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Doubts over carbon capture - Hugh Conway

28.04.2010

Hugh Conway

A new paper by Christine Ehlig-Economides and Michael J. Economides of Houston University is getting more than a little attention because it claims that CCS (carbon capture and storage) is a deeply flawed concept and that it is impractical as a solution in significantly reducing CO2 emissions.

Their report argues that for CCS to work in ways anticipated, it would take a reservoir the size of a small US state to hold the carbon emissions produced by a single power station.

Previous modelling of the effectiveness of CCS is flawed because it is based on the false belief that pressure feeding carbon into rock structures is constant, argue the authors.

Michael Economides, professor of chemical engineering at Houston University said: "It is like putting a bicycle pump up against a wall. It would be hard to inject CO2 into a closed system without eventually producing so much pressure that it fractured the rock and allowed the carbon to migrate to other zones and possibly escape to the surface."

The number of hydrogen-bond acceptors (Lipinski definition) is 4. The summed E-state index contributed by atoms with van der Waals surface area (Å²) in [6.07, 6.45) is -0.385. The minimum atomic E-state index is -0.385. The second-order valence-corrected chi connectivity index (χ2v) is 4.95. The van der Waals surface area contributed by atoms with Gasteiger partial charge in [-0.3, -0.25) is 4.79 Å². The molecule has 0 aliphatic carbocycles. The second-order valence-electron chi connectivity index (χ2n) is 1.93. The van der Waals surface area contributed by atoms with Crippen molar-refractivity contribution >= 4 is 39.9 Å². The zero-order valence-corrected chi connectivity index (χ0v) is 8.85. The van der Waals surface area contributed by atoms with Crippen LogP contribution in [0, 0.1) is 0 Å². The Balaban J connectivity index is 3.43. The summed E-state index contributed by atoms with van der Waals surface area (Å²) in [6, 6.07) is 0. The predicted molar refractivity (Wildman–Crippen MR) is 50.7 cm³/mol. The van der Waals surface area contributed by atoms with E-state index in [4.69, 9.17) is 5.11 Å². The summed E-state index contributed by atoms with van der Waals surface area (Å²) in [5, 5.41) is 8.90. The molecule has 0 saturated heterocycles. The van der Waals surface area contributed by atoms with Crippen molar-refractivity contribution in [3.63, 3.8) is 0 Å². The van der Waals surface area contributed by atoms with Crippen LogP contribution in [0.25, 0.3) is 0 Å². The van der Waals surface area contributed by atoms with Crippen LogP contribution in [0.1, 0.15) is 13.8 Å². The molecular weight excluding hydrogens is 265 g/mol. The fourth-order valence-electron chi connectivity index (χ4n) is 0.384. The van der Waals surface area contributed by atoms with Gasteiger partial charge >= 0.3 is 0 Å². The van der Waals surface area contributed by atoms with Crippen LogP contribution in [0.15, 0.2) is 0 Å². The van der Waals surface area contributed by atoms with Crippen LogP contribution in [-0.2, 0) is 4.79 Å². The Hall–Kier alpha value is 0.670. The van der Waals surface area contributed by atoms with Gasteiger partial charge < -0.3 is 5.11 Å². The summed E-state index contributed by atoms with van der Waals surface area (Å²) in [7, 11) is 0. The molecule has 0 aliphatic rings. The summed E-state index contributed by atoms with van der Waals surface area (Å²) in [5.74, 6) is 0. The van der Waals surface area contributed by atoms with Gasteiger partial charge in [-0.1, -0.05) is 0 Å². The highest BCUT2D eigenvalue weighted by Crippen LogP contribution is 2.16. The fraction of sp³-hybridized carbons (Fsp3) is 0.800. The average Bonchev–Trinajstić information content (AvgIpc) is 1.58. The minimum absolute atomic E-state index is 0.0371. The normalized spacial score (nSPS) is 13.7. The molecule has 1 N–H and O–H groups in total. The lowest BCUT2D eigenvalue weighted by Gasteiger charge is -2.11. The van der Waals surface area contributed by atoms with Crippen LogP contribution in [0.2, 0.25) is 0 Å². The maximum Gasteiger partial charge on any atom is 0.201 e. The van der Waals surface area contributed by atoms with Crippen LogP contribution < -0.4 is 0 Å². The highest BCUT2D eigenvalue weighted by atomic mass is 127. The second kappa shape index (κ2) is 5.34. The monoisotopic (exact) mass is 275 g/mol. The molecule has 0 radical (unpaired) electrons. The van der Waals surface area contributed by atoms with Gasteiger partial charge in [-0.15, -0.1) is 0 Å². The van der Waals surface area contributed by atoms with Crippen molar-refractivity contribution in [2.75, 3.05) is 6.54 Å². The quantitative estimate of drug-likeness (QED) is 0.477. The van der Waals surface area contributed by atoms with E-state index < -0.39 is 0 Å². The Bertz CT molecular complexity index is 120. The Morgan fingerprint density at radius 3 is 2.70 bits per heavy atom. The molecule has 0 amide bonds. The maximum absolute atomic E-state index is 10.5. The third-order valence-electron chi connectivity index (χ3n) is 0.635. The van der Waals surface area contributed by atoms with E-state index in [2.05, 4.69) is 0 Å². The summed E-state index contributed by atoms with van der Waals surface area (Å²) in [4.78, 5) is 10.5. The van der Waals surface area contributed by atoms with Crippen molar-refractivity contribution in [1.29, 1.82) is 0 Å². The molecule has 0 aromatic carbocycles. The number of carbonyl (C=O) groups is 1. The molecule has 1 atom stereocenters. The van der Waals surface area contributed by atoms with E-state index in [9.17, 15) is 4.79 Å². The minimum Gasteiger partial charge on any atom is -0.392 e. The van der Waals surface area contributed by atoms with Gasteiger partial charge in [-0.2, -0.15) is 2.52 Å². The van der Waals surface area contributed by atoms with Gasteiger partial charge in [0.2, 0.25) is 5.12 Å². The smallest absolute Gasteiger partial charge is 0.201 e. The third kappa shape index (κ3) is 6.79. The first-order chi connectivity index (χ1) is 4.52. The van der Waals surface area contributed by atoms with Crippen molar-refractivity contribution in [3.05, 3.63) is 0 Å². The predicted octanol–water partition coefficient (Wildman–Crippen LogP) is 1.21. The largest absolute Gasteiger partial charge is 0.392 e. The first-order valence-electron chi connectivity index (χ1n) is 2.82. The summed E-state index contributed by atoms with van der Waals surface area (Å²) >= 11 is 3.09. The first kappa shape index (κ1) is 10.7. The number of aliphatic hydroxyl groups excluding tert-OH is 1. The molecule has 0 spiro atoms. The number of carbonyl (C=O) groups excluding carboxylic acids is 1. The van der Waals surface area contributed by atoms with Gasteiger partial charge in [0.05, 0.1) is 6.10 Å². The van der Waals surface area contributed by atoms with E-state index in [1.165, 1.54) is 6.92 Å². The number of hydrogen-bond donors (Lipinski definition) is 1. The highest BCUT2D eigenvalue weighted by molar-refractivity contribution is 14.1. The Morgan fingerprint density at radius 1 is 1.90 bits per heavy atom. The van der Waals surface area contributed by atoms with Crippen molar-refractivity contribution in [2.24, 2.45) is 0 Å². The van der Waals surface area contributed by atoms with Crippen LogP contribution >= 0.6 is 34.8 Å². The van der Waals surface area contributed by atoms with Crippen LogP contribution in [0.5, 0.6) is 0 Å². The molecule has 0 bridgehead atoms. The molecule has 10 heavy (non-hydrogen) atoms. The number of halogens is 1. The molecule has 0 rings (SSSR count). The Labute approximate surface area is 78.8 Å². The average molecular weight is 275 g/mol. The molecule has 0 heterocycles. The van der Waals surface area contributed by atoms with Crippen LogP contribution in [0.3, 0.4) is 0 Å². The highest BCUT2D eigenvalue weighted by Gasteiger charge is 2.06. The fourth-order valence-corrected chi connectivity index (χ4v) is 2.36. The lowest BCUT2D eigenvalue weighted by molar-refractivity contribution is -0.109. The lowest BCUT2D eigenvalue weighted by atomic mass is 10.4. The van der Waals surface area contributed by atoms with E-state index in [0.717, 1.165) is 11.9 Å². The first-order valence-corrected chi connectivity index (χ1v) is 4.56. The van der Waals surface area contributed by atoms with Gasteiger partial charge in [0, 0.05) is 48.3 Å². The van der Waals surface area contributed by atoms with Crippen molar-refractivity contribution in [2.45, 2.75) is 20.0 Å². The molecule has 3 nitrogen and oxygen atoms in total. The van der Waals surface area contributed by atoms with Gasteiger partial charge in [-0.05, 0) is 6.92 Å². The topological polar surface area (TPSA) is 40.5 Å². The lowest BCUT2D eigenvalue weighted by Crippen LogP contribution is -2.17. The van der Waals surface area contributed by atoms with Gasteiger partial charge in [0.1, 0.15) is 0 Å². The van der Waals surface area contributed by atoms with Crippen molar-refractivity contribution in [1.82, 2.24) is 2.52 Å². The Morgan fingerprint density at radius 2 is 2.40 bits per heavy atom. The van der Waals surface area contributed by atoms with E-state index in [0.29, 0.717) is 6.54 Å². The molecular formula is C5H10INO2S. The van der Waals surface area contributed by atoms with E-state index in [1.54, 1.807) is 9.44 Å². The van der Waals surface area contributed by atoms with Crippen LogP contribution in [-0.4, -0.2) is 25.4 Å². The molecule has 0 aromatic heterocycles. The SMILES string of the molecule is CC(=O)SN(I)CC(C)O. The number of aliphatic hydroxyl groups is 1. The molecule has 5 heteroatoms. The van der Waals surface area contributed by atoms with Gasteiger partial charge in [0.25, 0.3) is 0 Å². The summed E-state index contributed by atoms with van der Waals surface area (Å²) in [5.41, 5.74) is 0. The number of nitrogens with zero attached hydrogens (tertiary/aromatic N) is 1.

Governments worldwide are currently looking to develop CCS prototype schemes as a method to reduce carbon dioxide emissions into the atmosphere.

The report has come under significant criticism from the Carbon Capture and Storage Association, who told the Guardian newspaper that they believe the report has made inappropriate assumptions about the science and geology.

The British Geological Survey confirmed it was looking at the Economides findings and was hoping to shortly produce a peer-reviewed analysis.

Economides, who has a PhD from Stanford University, said he had seen the arguments against his paper from the API and others and dismissed them as "nonsense" saying vested interests, are protecting a new concept foisted on the world by geologists without proper thought.

"I was a petroleum engineer for many years and soon realised that geologists did not understand flow and the laws of physics, against which you can't argue"

The Economides paper is here: http://twodoctors.org/manual/economides.pdf
 

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